Alan Rich, 'bellicose' and 'prejudiced' music critic, dead at 85
The Boston-born writer had the chance to prepare his own entry for the Baker's Biographical Dictionary of Musicians, and he made the most of it. The opening line still provides an ideal summation:
Rich, Alan, American music critic of an uncommonly bellicose disposition tempered by prejudice toward favorites.
During his long career -- he was still blogging in last year -- he wrote for a remarkable number of publications, some of them long gone (the New York World-Journal-Tribune, for one). Wherever his prose landed, it proved invariably entertaining and enlightening. Enraging, too, at times.
He must have been the most Brahms-resistant critic since G. B. Shaw. I still remember the shock of hearing Mr. Rich on a radio interview blasting the composer's technique and style. But you had to admire the strength of the man's convictions -- and his unstinting praise for things he loved. In a profession where blandness so often rules, Alan Rich was a breath of ever-fresh air.
After reading of Mr. Rich's death, I called up his blog, "So I've Heard," and quickly found a couple of passages written in recent months that illustrate why his writing was so prized, and why he'll be missed. (Update 4/27 -- In my haste yesterday, I referenced the wrong Copland piece in one of the quotes below; eagle-eyed Sedge Clark set me straight and I've made the correction):
ON HAYDN SYMPHONIES: I love the mix, of humor and suspense, of the meticulous classical melody and the rudeness of the country dance. Take, to cite one of many instances, a C-major symphony numbered 90 (in the usual if shakily assembled chronological listing), with its finale a virtual compendium of orchestral tricks. At one point Haydn has his players come to a sudden and prolonged silence in mid-phrase; a few bars later they resume, but in the “wrong” key, D-flat instead of the expected C — a small distance on the keyboard but a jolt to the flesh!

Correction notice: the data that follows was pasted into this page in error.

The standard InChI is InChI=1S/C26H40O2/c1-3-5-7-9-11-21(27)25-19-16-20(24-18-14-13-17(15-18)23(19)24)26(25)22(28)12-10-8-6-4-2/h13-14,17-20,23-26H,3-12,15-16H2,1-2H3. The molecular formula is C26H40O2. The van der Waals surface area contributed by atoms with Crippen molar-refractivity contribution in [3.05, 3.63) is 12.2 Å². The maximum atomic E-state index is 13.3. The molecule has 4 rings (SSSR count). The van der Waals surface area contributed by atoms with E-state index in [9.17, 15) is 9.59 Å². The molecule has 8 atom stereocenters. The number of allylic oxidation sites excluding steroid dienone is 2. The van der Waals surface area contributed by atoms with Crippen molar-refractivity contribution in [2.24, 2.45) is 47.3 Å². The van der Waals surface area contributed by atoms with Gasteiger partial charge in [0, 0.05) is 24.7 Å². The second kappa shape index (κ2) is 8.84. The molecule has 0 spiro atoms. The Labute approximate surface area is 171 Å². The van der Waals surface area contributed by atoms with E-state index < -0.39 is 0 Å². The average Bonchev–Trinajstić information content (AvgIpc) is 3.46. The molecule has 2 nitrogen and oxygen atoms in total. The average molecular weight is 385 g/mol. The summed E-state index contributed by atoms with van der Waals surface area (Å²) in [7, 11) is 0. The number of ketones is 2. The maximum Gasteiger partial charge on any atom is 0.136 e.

The progression of themes, dramatic yet inevitable as idea begets idea; the play of memory as themes vanish, metamorphose and then stage glorious returns; the notion of symphony as grand design and as battlefield: Haydn’s glory lies in his appeal to our powers of memory and our willingness and our appetite for surprise. His music stands as a grand monument to process, the triumphant kind of process both clear and quirky; where you always know what’s happening… …Or think you do, at any rate.
ON COPLAND'S 'MUSIC FOR THE THEATER': It’s actually a fascinating piece, for the music and for its historical place: a young composer building his music kingdom from a base in Paris, the most thrilling location for an early-twenties American. I don’t know another piece so energized by its own time and place, discovering – in Jazz – a whole new language to go along with his reborn American conscience.
What’s amazing, too, is how much of this wide-eyed enthusiasm of Aaron Copland, circa 1924, achieves this throbbing, thrilling relationship with a Brave New World that he had so recently discovered and made his own.
ON A MANDOLIN CONCERTO COMPOSED AND PERFORMED BY CHRIS THILE IN JANUARY: Young, affable Mr. Thile, as it happens, also composes and plays one helluva Mandolin. From under his flying fingers, enchanted and airborne, emerge swirling clouds of musical tone as of a banjo strummed by angels. His four-movement Concerto bears the subtitle of maximum logic, “to the Stars On Pigs’ Wings.” It draws its inspirations from the breezes that blow though Locatelli and that gang; autrement dit, he is one of us, to the manner born. In other words: his Concerto, which had its first-ever hearing at Royce at a exhilarating concert by the Los Angeles Chamber Orchestra (lovable bunch, they) is a small masterwork instantly lovable, out of which he himself did play the veritable Hades.